The top five mobile security threats and how to help protect your business

Read Time: 7 Min
Learn about the top five ways bad actors exploit mobile devices and how to help mitigate risks to your organization.

Key takeaways

  • In today’s work culture, any employee who accesses company information on their mobile device represents a potential access point.
  • Phishing is the most common cyber threat - mobile devices introduce more ways attackers can gain access.
  • Physical theft is still a risk - always keep your phone locked with a passcode and with you. Turning on the “Find My Device” feature is another safety measure to consider.
  • Man-in-the-middle attacks are most common in public places - avoid using open and unsecure Wi-Fi networks. Utilize Virtual Private Networks (VPNs) to encrypt data sent from your phone.
  • Make sure you're only downloading apps from reputable app stores and websites.

Understanding the mobile security threat landscape

Everything we do on a computer - work or personal - we must do on our mobile devices. Mobile devices should be recognized as computers. In today’s “bring your own device” (BYOD) work culture, any employee who accesses company email, networks, or data on their mobile phone represents a potential weak point in your organization's cybersecurity defense. That’s because the way we all use our phones—constantly, automatically, distractedly—makes them attractive targets for bad actors, especially those looking for a way past corporate defenses. These nefarious cybercriminals may trick us into joining rogue Wi-Fi networks or tapping on phishing emails without thinking, giving them opportunities to steal identities and data.

Data contributed to Verizon’s 2022 Data Breach Investigations Report reveals that 58% of mobile devices had at least one malicious URL clicked. The report also details that 16% of mobile devices had at least one malware or riskware app installed. Extrapolate these percentages at scale to a corporate or enterprise level, and the potential risk only compounds.

As more systems become connected to networks, the downstream operational risk only increases. IBM’s 2022 X-Force Threat Intelligence Index indicates that vulnerabilities related to Internet of Things (IoT) devices increased by 16% over this past year, with a 50% increase in vulnerabilities related to industrial control systems coming online§. In today’s business world, it could take one stolen set of credentials to shut down production completely.

In addition to following basic cyber hygiene such as using strong passwords and two-factor authentication, it is essential to encourage employees to help protect their phones by being more aware when using them, and by instructing them on the latest attacks and risks.

With this in mind, our team has outlined the top five mobile cyber threats and the strategies that may help your organization avoid them.

1. Phishing - Fake email and text messages that look perfectly real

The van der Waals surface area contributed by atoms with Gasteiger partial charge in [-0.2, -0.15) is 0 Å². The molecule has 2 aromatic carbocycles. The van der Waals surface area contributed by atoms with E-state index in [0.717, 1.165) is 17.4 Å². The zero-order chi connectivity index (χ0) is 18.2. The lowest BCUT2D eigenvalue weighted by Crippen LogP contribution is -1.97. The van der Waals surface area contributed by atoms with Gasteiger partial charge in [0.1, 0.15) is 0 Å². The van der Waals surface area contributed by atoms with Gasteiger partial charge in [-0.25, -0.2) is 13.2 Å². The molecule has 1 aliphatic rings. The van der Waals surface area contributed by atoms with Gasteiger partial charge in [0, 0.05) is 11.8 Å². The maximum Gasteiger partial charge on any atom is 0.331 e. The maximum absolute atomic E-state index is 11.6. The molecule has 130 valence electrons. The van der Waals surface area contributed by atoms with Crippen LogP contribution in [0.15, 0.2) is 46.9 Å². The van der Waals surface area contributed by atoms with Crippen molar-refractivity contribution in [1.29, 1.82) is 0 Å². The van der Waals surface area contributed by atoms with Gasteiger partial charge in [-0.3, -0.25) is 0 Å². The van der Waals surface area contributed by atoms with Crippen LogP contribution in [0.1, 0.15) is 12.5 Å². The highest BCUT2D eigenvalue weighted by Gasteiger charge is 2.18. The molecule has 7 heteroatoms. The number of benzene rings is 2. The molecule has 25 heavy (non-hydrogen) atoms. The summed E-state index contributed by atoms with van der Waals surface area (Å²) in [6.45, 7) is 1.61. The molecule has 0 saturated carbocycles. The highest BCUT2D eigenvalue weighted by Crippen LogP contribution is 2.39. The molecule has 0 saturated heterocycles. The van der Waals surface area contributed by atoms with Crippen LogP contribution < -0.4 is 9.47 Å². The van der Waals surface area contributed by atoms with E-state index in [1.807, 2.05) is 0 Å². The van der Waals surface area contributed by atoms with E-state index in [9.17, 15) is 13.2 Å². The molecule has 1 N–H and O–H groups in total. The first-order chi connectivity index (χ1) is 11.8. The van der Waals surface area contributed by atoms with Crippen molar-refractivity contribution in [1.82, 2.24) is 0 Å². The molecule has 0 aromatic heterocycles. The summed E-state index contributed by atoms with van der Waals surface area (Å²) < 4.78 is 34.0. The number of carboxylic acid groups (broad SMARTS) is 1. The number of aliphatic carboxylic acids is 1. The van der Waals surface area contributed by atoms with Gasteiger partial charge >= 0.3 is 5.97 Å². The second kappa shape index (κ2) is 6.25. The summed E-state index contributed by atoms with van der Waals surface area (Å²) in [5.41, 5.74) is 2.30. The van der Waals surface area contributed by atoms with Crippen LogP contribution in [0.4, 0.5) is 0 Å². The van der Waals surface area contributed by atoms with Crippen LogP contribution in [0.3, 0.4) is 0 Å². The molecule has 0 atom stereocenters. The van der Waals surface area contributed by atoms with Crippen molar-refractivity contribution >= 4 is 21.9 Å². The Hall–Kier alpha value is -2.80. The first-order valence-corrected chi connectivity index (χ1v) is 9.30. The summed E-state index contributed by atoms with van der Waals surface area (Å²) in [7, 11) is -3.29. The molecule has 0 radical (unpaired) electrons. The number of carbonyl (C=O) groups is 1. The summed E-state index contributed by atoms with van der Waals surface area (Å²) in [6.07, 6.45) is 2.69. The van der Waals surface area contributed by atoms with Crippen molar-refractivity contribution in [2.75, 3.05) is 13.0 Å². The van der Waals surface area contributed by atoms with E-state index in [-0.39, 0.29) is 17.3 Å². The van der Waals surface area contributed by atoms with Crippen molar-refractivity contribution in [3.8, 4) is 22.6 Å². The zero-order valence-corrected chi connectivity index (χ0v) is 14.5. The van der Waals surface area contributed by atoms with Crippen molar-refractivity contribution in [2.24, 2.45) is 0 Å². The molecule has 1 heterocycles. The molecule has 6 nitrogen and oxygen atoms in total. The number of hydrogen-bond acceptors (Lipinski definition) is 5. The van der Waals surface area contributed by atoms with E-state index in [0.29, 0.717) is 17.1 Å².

How it works: Watching TV at night, you pick up your phone to check your work email and see a message from your IT department saying that it’s time to reset your password. You tap the link, and the page looks like your intranet, so you enter your old password and a new one. A confirmation screen appears, so you close the window and return to watching your show.

Unfortunately, that message and site were fake. You’ve just given scammers access to your corporate email account, which they can use to harvest more internal addresses, steal company secrets, or send fake messages from IT to get deeper access into your company’s networks.

Phishing is the most common cyberattack today, especially for companies. Four out of 10 attacks against businesses start with phishing, with bad actors layering in other tactics like vishing to improve effectiveness. And mobile devices introduce more ways attackers can try to get in. It’s also more complex and believable than ever.

Top 5 most imitated brands in phishing emails:

  1. LinkedIn - 45%
  2. Microsoft – 13%
  3. DHL – 12%
  4. Amazon – 9%
  5. Apple – 3%

Bad actors can now build near perfect replicas of real emails and sites.

What you can do: Be suspicious of any message with a link. For email, look at the actual address of the sender (not just the name, which is easily faked). If the message appears to be from your IT department, call them to verify.

When a link takes you to a page asking for login credentials or any other personal information, check the URL. If anything feels fishy, close the window, and navigate to the site directly. Hovering over the link first will show you the site address and you will often be able to help identify that something is “phishy” from just looking at how the address appears.

2. Vishing - Phone calls that trick you into giving up information

How it works: One day, you get a call on your cell phone from a local area code and answer to find a potential client. During the conversation, she asks you to validate a name, position, and email address for a senior representative in your company. You hang up feeling good about the prospect.

As with phishing, everything about the call seemed legitimate, but everything was fake. Even the phone number can be made to look like it’s from any area code or potentially a seemingly familiar source. Often, the caller will paint an urgent scenario or have just enough knowledge about you or your company (gleaned perhaps from social media) to appear legitimate.

While giving out an exec’s email may seem innocuous, this enables the scammers to launch a spear phishing attack—a targeted attempt to steal account credentials or financial information from a specific victim. If that victim is high enough on the organization chart, it opens the door to a growing threat called Business Email Compromise (BEC), in which fake emails from executives trick employees into initiating wire transfers to criminals. The FBI reports that over the past few years, there has been a 65% increase in global exposed losses due to BEC.